An Oxo-biodegradable plastic bag is more of conventional plastic or polymer with additives. These additives aid the physical breakdown of the plastic. It sounds good in practice until you realize that physical breakdown is different from chemical breakdown, which is the hallmark of true biodegradable plastics.

Oxo-biodegradable bags only get smaller and smaller as the physical structure shatters due to aging, but the polymerization at the molecular level are resistant to breaking. In short, this type of polymer offers little benefit compared to traditional plastics.

Compostable polymers, on the other hand, are different. They break down into base substances and can be used for composting. These plastics will not poison the earth, either.

 

Is Plastic Biodegradable?

Bio-plastics can be biodegradable if they are designed to degrade over time. For the most part, the plastic used in manufacturing in different industries is not biodegradable and cannot be easily broken down by nature.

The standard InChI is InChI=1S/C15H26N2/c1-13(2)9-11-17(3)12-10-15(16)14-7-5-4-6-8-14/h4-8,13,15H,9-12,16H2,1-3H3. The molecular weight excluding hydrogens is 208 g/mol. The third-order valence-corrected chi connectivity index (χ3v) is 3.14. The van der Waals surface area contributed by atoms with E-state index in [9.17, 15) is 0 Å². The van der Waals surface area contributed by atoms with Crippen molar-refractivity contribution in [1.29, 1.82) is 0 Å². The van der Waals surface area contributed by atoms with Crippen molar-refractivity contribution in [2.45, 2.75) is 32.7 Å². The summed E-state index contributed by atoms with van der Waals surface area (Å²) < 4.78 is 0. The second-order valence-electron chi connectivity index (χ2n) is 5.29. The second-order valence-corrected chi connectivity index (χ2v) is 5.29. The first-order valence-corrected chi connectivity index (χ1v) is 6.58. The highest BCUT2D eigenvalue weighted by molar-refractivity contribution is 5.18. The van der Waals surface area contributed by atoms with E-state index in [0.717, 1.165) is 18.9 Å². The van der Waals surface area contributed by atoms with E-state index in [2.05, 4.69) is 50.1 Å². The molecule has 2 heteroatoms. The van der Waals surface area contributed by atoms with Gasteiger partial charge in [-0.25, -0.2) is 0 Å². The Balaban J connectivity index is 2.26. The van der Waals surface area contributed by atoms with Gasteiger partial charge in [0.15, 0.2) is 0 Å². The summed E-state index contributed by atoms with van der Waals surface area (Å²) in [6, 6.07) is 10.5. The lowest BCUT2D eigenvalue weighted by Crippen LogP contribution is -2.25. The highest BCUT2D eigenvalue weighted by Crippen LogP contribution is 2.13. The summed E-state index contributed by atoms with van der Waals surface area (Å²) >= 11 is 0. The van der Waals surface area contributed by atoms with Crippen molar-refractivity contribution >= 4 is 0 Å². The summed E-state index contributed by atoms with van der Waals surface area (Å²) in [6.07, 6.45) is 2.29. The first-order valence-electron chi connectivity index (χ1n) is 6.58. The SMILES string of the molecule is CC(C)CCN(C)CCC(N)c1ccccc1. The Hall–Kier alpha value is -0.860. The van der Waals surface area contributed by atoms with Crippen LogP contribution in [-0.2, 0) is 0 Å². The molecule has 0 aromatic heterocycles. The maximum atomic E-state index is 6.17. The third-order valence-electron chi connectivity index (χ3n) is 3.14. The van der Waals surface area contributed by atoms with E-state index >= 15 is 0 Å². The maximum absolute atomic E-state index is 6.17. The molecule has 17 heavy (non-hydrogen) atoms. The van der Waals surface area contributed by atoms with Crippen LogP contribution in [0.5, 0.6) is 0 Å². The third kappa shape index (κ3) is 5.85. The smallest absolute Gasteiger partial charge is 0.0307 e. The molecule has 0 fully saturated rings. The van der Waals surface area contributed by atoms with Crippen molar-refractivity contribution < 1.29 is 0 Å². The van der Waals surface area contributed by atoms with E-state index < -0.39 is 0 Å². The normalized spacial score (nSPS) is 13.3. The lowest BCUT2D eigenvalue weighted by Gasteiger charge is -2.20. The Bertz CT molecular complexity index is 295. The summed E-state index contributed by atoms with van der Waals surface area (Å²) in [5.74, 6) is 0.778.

Why is there a huge concern about plastics in our environment? Apart from the risk, it poses to marine life, there are also some severe risks to human life.

The most alarming perhaps is what experts call “direct toxicity.” Since plastics are made from thousands of compounds, some of these compounds can cause health problems to humans as we contact these plastics.

We can absorb these toxins through ingestion or skin exposure and plastics off-gas for months after they are manufactured. Some of the most toxic elements found in ordinary plastic include mercury, cadmium, and lead.

Lead is exceedingly common in household objects like toys and tools. The dyes used on plastic and the paints often sprayed on the surface of plastic objects are also filled with lead.

There is also a risk of absorbing carcinogenic compounds in plastic if you use them for food. The compound DEHP has been linked to different types of cancer, and continuous exposure through ingestion poses a risk to people regardless of age and gender. Finally, there is a health risk of endocrine disruption.